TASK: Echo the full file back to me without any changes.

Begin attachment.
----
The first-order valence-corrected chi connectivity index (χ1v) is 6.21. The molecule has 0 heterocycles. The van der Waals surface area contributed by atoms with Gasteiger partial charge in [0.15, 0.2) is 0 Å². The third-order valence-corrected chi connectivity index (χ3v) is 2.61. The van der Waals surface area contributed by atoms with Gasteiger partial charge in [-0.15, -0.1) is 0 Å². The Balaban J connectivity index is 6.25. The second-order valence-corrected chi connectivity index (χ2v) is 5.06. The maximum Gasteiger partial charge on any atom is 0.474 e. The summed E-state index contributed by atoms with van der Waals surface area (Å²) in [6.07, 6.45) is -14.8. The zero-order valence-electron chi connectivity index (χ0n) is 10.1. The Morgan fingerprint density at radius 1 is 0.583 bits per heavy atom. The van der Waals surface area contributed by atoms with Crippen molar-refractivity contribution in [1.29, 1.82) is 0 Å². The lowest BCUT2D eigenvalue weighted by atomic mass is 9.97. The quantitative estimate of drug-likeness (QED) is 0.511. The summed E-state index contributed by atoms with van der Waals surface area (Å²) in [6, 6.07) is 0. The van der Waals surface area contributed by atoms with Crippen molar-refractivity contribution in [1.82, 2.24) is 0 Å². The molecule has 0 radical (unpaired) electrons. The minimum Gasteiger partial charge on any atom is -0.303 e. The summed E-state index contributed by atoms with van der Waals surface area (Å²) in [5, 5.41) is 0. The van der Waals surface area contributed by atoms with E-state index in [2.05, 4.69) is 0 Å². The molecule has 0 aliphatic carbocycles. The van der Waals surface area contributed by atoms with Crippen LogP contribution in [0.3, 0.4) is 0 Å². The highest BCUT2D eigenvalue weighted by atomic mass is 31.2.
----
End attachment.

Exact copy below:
The first-order valence-corrected chi connectivity index (χ1v) is 6.21. The molecule has 0 heterocycles. The van der Waals surface area contributed by atoms with Gasteiger partial charge in [0.15, 0.2) is 0 Å². The third-order valence-corrected chi connectivity index (χ3v) is 2.61. The van der Waals surface area contributed by atoms with Gasteiger partial charge in [-0.15, -0.1) is 0 Å². The Balaban J connectivity index is 6.25. The second-order valence-corrected chi connectivity index (χ2v) is 5.06. The maximum Gasteiger partial charge on any atom is 0.474 e. The summed E-state index contributed by atoms with van der Waals surface area (Å²) in [6.07, 6.45) is -14.8. The zero-order valence-electron chi connectivity index (χ0n) is 10.1. The Morgan fingerprint density at radius 1 is 0.583 bits per heavy atom. The van der Waals surface area contributed by atoms with Crippen molar-refractivity contribution in [1.29, 1.82) is 0 Å². The lowest BCUT2D eigenvalue weighted by atomic mass is 9.97. The quantitative estimate of drug-likeness (QED) is 0.511. The summed E-state index contributed by atoms with van der Waals surface area (Å²) in [6, 6.07) is 0. The van der Waals surface area contributed by atoms with Crippen molar-refractivity contribution in [1.82, 2.24) is 0 Å². The molecule has 0 radical (unpaired) electrons. The minimum Gasteiger partial charge on any atom is -0.303 e. The summed E-state index contributed by atoms with van der Waals surface area (Å²) in [5, 5.41) is 0. The van der Waals surface area contributed by atoms with E-state index in [2.05, 4.69) is 0 Å². The molecule has 0 aliphatic carbocycles. The van der Waals surface area contributed by atoms with Crippen LogP contribution in [0.3, 0.4) is 0 Å². The highest BCUT2D eigenvalue weighted by atomic mass is 31.2.